English breakfast tea
English breakfast tea is a black tea blend usually described as full-bodied, robust, rich and blended to go well with milk and sugar, in a style traditionally associated with a hearty English breakfast.
The black teas included in the blend vary, with Assam, Ceylon and Kenyan teas predominating, and Keemun sometimes included in more expensive blends. Common brands of English breakfast tea include Twinings, Dilmah, Taylors of Harrogate, Ahmad Tea, Tetley and PG Tips.
Accounts of its origins vary. Drinking a blend of black teas for breakfast is indeed a longstanding British custom. The practice of referring to such a blend as "English breakfast tea" appears to have originated not in England but America, as far back as Colonial times. An additional account (referencing a period-era Journal of Commerce article) dates the blend to 1843 and a tea merchant named Richard Davies in New York City. Davies, an English immigrant, started with a base of Congou and added a bit of Pekoe and Pouchong. It sold for 50 cents a pound, and its success led to imitators, helping to popularize the name. An investigation to find this source failed to locate it but did come upon an earlier reference to the same story in an 1876 edition of the Daily Alta California, citing "a New York commercial journal" and dating the tea's origin to 1844. In an 1884 American publication it was noted that "Bohea teas (are) known to trade in this country as "English Breakfast" tea, from its forming the staple shipment to England".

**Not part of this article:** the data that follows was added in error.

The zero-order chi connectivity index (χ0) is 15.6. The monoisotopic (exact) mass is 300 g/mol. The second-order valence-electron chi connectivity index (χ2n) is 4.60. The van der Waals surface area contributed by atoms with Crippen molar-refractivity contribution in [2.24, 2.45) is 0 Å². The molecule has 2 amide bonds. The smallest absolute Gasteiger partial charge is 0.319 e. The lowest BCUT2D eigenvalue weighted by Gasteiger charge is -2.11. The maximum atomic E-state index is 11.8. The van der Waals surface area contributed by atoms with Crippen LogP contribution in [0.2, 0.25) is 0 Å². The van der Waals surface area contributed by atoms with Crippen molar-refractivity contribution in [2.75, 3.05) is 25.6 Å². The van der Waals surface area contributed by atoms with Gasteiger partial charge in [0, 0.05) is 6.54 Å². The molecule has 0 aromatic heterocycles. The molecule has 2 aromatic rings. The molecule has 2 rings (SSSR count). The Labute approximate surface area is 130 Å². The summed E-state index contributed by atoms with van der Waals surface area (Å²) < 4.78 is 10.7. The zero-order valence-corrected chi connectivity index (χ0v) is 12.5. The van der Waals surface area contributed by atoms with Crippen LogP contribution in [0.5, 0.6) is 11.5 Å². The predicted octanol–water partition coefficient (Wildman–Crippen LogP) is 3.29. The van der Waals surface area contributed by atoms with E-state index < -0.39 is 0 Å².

Accounts of the emergence of the blend in the UK give its origins in fact in Scotland in 1892, where it was initially known simply as "breakfast tea". It was in part popularised by Queen Victoria, having returned to London with a supply after tasting the tea at Balmoral and it subsequently acquired the prefix "English".
- Jane Pettigrew and Bruce Richardson. "The Tea Lover's Companion: A Guide to Teas Throughout the World". London, U.K.: The National Trust. p. 54. Missing or empty
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